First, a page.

During the Libyan Revolt of 2011, David Cameron, his cabinet supporters, The U.S. President, and the Conservative parliamentary majority are a great deal nearer to Burke than the “realists” understand. A long way from being a careful supporter of the “national interest,” Burke robustly thought not just that “liberty” was “the legacy of our species,” but that for British well-being it was important for its defense, even at the price of defying state sovereignty. “A more roguish idea cannot exist,” he grieved, “than that any amount of evil, hostility and tyranny may triumph in a country that the most repulsive, murderous and exterminatory rebellions may fume in it, or the most terrible and gory tyranny may dictate, and that no neighboring power can take cognizance of either or afford succor to the miserable sufferers.”

For his caution, Burke was tiredly released by most peers as a fanatical ideologue who botched an attempt to recognize lawful Dutch ambitions and the military-political truth that the Dutch Revolution would have to be accepted. All through the 1790s Burke supported a chain of unsuccessful expeditions to the Dutch shores on the advice of exiles who had been out of touch with the state of affairs at home, or even worse were thought of as the agents of a foreign authority.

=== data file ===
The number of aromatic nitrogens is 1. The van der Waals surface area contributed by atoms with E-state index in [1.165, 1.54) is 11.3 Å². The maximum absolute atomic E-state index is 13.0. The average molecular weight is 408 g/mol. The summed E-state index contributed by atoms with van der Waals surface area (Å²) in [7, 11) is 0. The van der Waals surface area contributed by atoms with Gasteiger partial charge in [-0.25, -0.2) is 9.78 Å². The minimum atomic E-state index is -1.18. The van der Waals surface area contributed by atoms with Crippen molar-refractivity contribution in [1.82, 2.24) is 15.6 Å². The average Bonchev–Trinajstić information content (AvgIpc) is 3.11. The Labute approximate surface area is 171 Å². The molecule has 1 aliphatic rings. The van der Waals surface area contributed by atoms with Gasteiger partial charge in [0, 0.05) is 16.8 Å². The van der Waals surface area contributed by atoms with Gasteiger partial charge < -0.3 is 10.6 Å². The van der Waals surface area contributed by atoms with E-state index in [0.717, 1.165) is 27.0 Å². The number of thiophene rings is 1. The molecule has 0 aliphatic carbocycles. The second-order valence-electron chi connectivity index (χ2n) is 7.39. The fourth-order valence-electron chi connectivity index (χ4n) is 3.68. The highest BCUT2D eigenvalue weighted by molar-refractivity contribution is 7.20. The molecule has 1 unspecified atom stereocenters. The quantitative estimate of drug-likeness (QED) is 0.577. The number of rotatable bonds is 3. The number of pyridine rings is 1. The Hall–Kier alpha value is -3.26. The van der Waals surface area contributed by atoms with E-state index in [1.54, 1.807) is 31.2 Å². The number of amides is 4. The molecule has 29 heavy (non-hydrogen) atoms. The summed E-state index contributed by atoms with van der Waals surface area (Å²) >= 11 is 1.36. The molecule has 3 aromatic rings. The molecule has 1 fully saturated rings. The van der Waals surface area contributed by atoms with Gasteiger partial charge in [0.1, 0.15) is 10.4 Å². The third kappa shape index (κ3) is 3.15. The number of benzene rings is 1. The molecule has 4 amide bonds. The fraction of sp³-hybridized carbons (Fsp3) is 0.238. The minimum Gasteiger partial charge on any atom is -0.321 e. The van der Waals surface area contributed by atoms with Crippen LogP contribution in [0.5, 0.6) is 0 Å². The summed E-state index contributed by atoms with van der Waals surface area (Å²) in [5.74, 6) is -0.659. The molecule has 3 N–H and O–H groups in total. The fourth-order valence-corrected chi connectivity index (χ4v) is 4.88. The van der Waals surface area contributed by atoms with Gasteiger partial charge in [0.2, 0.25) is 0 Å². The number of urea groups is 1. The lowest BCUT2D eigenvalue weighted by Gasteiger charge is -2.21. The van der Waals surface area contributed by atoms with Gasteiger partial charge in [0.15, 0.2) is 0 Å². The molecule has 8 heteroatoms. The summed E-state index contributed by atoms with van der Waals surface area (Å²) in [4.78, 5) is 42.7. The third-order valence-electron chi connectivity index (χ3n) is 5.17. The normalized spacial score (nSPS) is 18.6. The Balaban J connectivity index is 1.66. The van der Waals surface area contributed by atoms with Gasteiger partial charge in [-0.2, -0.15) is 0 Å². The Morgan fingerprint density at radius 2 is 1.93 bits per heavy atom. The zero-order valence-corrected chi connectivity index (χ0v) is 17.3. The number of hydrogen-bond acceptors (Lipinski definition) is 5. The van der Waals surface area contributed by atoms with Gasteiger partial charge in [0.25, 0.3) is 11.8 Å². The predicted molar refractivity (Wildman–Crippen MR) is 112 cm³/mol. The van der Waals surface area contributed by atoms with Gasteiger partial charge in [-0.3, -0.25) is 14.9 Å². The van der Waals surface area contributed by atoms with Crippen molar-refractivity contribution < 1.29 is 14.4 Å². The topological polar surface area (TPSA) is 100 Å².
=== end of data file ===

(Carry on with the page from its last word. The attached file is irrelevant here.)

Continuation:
At present, though, the British Prime Minister and American President’s goal appears more incomplete than that of Burke. The Irishman insisted all-out war against the oppression of the Dutch. Cameron is still not calling for an argument with Iran, for instance. He bears a greater resemblance to his 19th-century precursor Lord Palmerston, who was persuaded that the defense of British liberties needed support for constitutional government overseas. As a substitute of an extended slugging match to force democracy where it is most opposed, Cameron appears to be aspiring for a Bosnian-style strategy of tactic in which fairly small amounts of western interference help to turn away a humanitarian disaster, or to tilt the equilibrium in favor of a democratic change.

By talking about action against Libya, David Cameron and the American President has already interfered.